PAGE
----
Cambodia: crying in Cambodia
09 December 2011|Denise Coghlan, RSM
Siem Reap, 9 December 2011 – The letters, words and photos of people who were there when JRS first started working in Cambodia prior to the peace accords in 1991 and some of what they have done since.
Twenty years ago, October 23 1991, was the day of the Paris Peace Accords. Civil conflict had broken out in 1979 between four Cambodian factions after the war in Vietnam ended and the Khmer Rouge were driven from power.
Cambodia had already suffered from four years of a genocidal regime (1975-1979) and an embargo by the West. I saw firsthand how this embargo punished the poor inside Cambodia rather than the regime. So 1991 was a moment of hope.
Refugees and displaced people started to return. Elections were planned. The clearing of landmines commenced. Development aid began to flow. The re-integration of soldiers from four different armies was on the agenda. For a year it looked as if peace had arrived but then cracks appeared and the Khmer Rouge opted out of the peace plan. Until Christmas day 1998, there was fighting and displacement occurred in different parts of the country. I came to realise that reconciliation is a long, slow process.
In 2011 Cambodia is different. We live in a country free from war and most people are less poor than they were in 1991. However the gap between the rich and the poor is more pronounced. Cambodians are speaking out for justice and human rights both at home and abroad. Migrant workers still suffer.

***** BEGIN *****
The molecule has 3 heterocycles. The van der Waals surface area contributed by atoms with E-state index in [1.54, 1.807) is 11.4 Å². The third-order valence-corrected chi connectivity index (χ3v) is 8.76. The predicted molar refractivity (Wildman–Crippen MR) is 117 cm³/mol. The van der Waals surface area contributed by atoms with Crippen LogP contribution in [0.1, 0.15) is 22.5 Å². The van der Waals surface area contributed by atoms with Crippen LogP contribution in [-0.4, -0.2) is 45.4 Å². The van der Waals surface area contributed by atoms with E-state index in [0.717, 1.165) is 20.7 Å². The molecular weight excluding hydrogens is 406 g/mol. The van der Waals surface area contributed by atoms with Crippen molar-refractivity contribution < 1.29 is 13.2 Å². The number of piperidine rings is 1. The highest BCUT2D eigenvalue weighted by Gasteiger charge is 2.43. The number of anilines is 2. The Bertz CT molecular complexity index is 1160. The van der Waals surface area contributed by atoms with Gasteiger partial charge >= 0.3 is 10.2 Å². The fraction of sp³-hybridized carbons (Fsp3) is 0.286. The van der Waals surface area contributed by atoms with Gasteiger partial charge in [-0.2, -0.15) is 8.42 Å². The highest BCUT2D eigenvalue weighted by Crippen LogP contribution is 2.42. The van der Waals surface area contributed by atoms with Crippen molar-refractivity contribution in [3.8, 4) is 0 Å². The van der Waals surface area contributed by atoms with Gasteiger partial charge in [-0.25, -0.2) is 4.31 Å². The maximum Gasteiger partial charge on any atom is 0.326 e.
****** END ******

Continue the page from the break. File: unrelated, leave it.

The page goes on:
Dams on the Mekong, the pollution of the Tonle Sap, illegal logging and ensuring the survival of Cambodia’s animals are an environmental concern as Cambodia seeks to respond to climate change. JRS in its Metta Karuna reflection centre has highlighted this through art work by two Siem Reap artists.
From 28 November until 2 December this year, Cambodia will act as the world leader in the Mine Ban movement as it hosts the 11th Meeting of States Parties to the Ottawa Treaty against landmines. Government officials, survivors and campaigners will come from all over the world to push for progress on mine clearance, support for those injured and the destruction of stockpiles.
Our goal, as Song Kosal says remains the same, “No mines made, no mines laid, no mines used ever again!” This means that the world community has embraced the norm of a ban on landmines.
Christmas comes with the message to disarm our hearts, to find the presence of God in the small on this week, to rejoice as we share the treasures of our hearts and live in love of one another.
Denise Coghlan, RSM, JRS Cambodia country director